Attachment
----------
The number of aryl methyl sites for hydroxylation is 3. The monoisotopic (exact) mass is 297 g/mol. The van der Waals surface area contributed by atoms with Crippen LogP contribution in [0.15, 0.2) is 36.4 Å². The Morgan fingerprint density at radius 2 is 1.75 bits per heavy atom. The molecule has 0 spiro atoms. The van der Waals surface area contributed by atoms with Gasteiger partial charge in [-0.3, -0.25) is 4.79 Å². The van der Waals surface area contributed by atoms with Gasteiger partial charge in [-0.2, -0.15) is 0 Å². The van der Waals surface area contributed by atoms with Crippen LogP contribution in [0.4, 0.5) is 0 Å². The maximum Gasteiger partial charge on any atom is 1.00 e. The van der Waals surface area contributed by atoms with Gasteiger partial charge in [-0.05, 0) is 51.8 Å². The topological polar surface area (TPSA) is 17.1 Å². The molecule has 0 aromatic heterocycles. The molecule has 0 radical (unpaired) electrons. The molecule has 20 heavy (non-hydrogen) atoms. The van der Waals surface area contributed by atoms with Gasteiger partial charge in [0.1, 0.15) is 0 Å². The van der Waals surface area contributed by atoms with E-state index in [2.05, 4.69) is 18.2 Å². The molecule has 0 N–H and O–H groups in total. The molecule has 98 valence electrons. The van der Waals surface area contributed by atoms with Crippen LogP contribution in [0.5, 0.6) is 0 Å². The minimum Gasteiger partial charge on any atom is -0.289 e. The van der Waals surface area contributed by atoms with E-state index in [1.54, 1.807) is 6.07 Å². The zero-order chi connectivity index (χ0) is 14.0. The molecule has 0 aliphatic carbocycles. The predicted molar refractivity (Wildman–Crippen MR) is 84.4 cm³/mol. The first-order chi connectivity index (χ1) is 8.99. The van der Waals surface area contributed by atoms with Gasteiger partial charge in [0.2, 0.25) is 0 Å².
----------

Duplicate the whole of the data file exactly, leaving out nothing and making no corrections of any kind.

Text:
The number of aryl methyl sites for hydroxylation is 3. The monoisotopic (exact) mass is 297 g/mol. The van der Waals surface area contributed by atoms with Crippen LogP contribution in [0.15, 0.2) is 36.4 Å². The Morgan fingerprint density at radius 2 is 1.75 bits per heavy atom. The molecule has 0 spiro atoms. The van der Waals surface area contributed by atoms with Gasteiger partial charge in [-0.3, -0.25) is 4.79 Å². The van der Waals surface area contributed by atoms with Gasteiger partial charge in [-0.2, -0.15) is 0 Å². The van der Waals surface area contributed by atoms with Crippen LogP contribution in [0.4, 0.5) is 0 Å². The maximum Gasteiger partial charge on any atom is 1.00 e. The van der Waals surface area contributed by atoms with Gasteiger partial charge in [-0.05, 0) is 51.8 Å². The topological polar surface area (TPSA) is 17.1 Å². The molecule has 0 aromatic heterocycles. The molecule has 0 radical (unpaired) electrons. The molecule has 20 heavy (non-hydrogen) atoms. The van der Waals surface area contributed by atoms with Gasteiger partial charge in [0.1, 0.15) is 0 Å². The van der Waals surface area contributed by atoms with E-state index in [2.05, 4.69) is 18.2 Å². The molecule has 0 N–H and O–H groups in total. The molecule has 98 valence electrons. The van der Waals surface area contributed by atoms with Crippen LogP contribution in [0.5, 0.6) is 0 Å². The minimum Gasteiger partial charge on any atom is -0.289 e. The van der Waals surface area contributed by atoms with E-state index in [1.54, 1.807) is 6.07 Å². The zero-order chi connectivity index (χ0) is 14.0. The molecule has 0 aliphatic carbocycles. The predicted molar refractivity (Wildman–Crippen MR) is 84.4 cm³/mol. The first-order chi connectivity index (χ1) is 8.99. The van der Waals surface area contributed by atoms with Gasteiger partial charge in [0.2, 0.25) is 0 Å².